Take home point: Functional outcomes after stroke at 5 years are equal to the outcomes at 2 months, which are both less than the outcomes at 6 months. Age and stroke severity are important predictors of these patterns.
This study across four European centers had the ambitious goal of measuring recovery 5 years after stroke. This evaluation is far beyond the usually studied 6-month mark, where it is thought that recovery plateaus. Only patients who went to rehabilitation units were included. The results show that the trajectory on multiple in-person outcome scales is upwards from admission to 2 months, further upwards to 6 months, and then decreases to the 2-month mark at 5 years (see Figure 1). As in other studies, age and stroke severity are important predictors of the variability, although gender did not make as much difference as prior studies. These results are important because they offer a view of long-term recovery for the first time, and show a pattern of deterioration after our typical 6-month time point. The mechanisms of this deterioration are unclear. The normal aging process, decreasing social engagement, and recurrent strokes are all possible. The number of patients lost to follow-up (55%) suggests that these results need to be interpreted with caution.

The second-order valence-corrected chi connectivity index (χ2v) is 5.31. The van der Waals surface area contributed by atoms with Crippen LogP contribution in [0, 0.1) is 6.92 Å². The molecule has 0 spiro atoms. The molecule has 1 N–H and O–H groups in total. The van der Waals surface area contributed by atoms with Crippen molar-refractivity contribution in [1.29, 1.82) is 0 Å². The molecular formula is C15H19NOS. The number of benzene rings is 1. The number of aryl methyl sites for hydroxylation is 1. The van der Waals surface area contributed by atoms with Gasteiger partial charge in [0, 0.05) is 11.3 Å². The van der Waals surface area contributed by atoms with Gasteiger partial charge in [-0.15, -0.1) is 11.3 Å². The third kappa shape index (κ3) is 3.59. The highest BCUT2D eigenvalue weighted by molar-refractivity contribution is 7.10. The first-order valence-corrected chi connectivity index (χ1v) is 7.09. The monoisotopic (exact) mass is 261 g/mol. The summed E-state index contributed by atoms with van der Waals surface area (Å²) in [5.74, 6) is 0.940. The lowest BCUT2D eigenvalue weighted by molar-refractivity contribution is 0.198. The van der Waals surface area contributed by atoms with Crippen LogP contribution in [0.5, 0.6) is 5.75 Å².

The full article can be found here.
Meyer, S., Verheyden, G., Brinkmann, N., & Dejaeger, E. (2015). Functional and Motor Outcome 5 Years After Stroke Is Equivalent to Outcome at 2 Months Follow-Up of the Collaborative Evaluation of Rehabilitation in Stroke Across …. Stroke. doi:10.1161/STROKEAHA.115.009421/-/DC1